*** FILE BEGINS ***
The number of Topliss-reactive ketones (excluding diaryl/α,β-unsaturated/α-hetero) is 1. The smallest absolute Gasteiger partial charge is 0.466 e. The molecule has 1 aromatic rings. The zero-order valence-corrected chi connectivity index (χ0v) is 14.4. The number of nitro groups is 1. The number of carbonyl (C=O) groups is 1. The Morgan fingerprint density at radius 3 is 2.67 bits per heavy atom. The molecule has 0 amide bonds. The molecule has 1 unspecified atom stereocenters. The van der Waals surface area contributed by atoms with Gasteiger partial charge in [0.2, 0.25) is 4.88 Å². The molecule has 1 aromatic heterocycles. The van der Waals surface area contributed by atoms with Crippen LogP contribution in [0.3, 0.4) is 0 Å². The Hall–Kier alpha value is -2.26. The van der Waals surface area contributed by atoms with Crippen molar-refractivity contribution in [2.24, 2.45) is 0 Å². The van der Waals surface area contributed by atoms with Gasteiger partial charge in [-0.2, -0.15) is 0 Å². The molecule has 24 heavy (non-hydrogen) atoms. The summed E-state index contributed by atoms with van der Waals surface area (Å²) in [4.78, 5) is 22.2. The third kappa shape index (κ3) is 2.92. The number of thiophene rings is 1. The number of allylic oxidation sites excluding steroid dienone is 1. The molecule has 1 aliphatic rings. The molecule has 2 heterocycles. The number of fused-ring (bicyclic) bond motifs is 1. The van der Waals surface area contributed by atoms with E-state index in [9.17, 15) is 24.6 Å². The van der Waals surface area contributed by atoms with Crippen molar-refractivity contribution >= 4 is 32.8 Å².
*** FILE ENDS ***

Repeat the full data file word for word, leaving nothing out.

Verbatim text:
The number of Topliss-reactive ketones (excluding diaryl/α,β-unsaturated/α-hetero) is 1. The smallest absolute Gasteiger partial charge is 0.466 e. The molecule has 1 aromatic rings. The zero-order valence-corrected chi connectivity index (χ0v) is 14.4. The number of nitro groups is 1. The number of carbonyl (C=O) groups is 1. The Morgan fingerprint density at radius 3 is 2.67 bits per heavy atom. The molecule has 0 amide bonds. The molecule has 1 unspecified atom stereocenters. The van der Waals surface area contributed by atoms with Gasteiger partial charge in [0.2, 0.25) is 4.88 Å². The molecule has 1 aromatic heterocycles. The van der Waals surface area contributed by atoms with Crippen LogP contribution in [0.3, 0.4) is 0 Å². The Hall–Kier alpha value is -2.26. The van der Waals surface area contributed by atoms with Crippen molar-refractivity contribution in [2.24, 2.45) is 0 Å². The van der Waals surface area contributed by atoms with Gasteiger partial charge in [-0.2, -0.15) is 0 Å². The molecule has 24 heavy (non-hydrogen) atoms. The summed E-state index contributed by atoms with van der Waals surface area (Å²) in [4.78, 5) is 22.2. The third kappa shape index (κ3) is 2.92. The number of thiophene rings is 1. The number of allylic oxidation sites excluding steroid dienone is 1. The molecule has 1 aliphatic rings. The molecule has 2 heterocycles. The number of fused-ring (bicyclic) bond motifs is 1. The van der Waals surface area contributed by atoms with E-state index in [9.17, 15) is 24.6 Å². The van der Waals surface area contributed by atoms with Crippen molar-refractivity contribution >= 4 is 32.8 Å².